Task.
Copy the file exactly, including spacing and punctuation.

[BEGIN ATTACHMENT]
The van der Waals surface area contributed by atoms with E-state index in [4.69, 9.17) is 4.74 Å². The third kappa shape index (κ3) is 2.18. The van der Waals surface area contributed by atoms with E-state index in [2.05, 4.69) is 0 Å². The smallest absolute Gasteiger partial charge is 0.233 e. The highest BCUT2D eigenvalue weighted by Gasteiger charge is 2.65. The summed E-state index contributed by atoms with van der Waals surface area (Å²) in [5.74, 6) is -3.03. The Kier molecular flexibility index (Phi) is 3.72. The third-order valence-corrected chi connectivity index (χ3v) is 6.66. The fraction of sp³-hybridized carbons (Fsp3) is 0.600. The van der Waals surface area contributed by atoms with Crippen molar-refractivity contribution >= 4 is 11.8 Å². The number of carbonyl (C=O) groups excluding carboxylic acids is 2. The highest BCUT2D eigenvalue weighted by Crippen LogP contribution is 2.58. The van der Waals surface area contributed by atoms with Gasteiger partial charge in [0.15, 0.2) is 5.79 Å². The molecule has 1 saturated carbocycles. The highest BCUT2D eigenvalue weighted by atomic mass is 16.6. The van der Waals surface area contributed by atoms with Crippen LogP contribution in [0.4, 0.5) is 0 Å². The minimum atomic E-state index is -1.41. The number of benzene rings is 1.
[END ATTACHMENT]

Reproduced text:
The van der Waals surface area contributed by atoms with E-state index in [4.69, 9.17) is 4.74 Å². The third kappa shape index (κ3) is 2.18. The van der Waals surface area contributed by atoms with E-state index in [2.05, 4.69) is 0 Å². The smallest absolute Gasteiger partial charge is 0.233 e. The highest BCUT2D eigenvalue weighted by Gasteiger charge is 2.65. The summed E-state index contributed by atoms with van der Waals surface area (Å²) in [5.74, 6) is -3.03. The Kier molecular flexibility index (Phi) is 3.72. The third-order valence-corrected chi connectivity index (χ3v) is 6.66. The fraction of sp³-hybridized carbons (Fsp3) is 0.600. The van der Waals surface area contributed by atoms with Crippen molar-refractivity contribution >= 4 is 11.8 Å². The number of carbonyl (C=O) groups excluding carboxylic acids is 2. The highest BCUT2D eigenvalue weighted by Crippen LogP contribution is 2.58. The van der Waals surface area contributed by atoms with Gasteiger partial charge in [0.15, 0.2) is 5.79 Å². The molecule has 1 saturated carbocycles. The highest BCUT2D eigenvalue weighted by atomic mass is 16.6. The van der Waals surface area contributed by atoms with Crippen LogP contribution in [0.4, 0.5) is 0 Å². The minimum atomic E-state index is -1.41. The number of benzene rings is 1.